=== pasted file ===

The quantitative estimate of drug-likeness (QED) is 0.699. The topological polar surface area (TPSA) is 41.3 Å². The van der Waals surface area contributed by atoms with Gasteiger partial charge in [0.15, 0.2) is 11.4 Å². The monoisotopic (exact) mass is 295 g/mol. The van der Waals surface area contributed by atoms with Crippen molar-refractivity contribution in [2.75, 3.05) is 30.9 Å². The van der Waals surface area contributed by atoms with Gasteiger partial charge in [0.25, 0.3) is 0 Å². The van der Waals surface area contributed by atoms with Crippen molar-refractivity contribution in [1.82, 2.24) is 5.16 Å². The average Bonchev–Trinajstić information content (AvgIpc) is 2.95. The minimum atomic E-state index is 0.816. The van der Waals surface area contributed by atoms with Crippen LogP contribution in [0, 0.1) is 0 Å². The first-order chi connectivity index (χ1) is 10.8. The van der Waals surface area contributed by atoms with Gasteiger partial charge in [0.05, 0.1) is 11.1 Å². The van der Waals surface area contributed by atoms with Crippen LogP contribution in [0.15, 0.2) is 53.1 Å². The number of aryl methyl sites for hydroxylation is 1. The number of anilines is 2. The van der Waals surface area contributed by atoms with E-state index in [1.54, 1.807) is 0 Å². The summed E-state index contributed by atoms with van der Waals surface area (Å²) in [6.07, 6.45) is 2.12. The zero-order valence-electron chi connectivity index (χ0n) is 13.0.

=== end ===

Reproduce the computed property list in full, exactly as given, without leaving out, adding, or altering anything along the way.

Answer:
The quantitative estimate of drug-likeness (QED) is 0.699. The topological polar surface area (TPSA) is 41.3 Å². The van der Waals surface area contributed by atoms with Gasteiger partial charge in [0.15, 0.2) is 11.4 Å². The monoisotopic (exact) mass is 295 g/mol. The van der Waals surface area contributed by atoms with Crippen molar-refractivity contribution in [2.75, 3.05) is 30.9 Å². The van der Waals surface area contributed by atoms with Gasteiger partial charge in [0.25, 0.3) is 0 Å². The van der Waals surface area contributed by atoms with Crippen molar-refractivity contribution in [1.82, 2.24) is 5.16 Å². The average Bonchev–Trinajstić information content (AvgIpc) is 2.95. The minimum atomic E-state index is 0.816. The van der Waals surface area contributed by atoms with Crippen LogP contribution in [0, 0.1) is 0 Å². The first-order chi connectivity index (χ1) is 10.8. The van der Waals surface area contributed by atoms with Gasteiger partial charge in [0.05, 0.1) is 11.1 Å². The van der Waals surface area contributed by atoms with Crippen LogP contribution in [0.15, 0.2) is 53.1 Å². The number of aryl methyl sites for hydroxylation is 1. The number of anilines is 2. The van der Waals surface area contributed by atoms with E-state index in [1.54, 1.807) is 0 Å². The summed E-state index contributed by atoms with van der Waals surface area (Å²) in [6.07, 6.45) is 2.12. The zero-order valence-electron chi connectivity index (χ0n) is 13.0.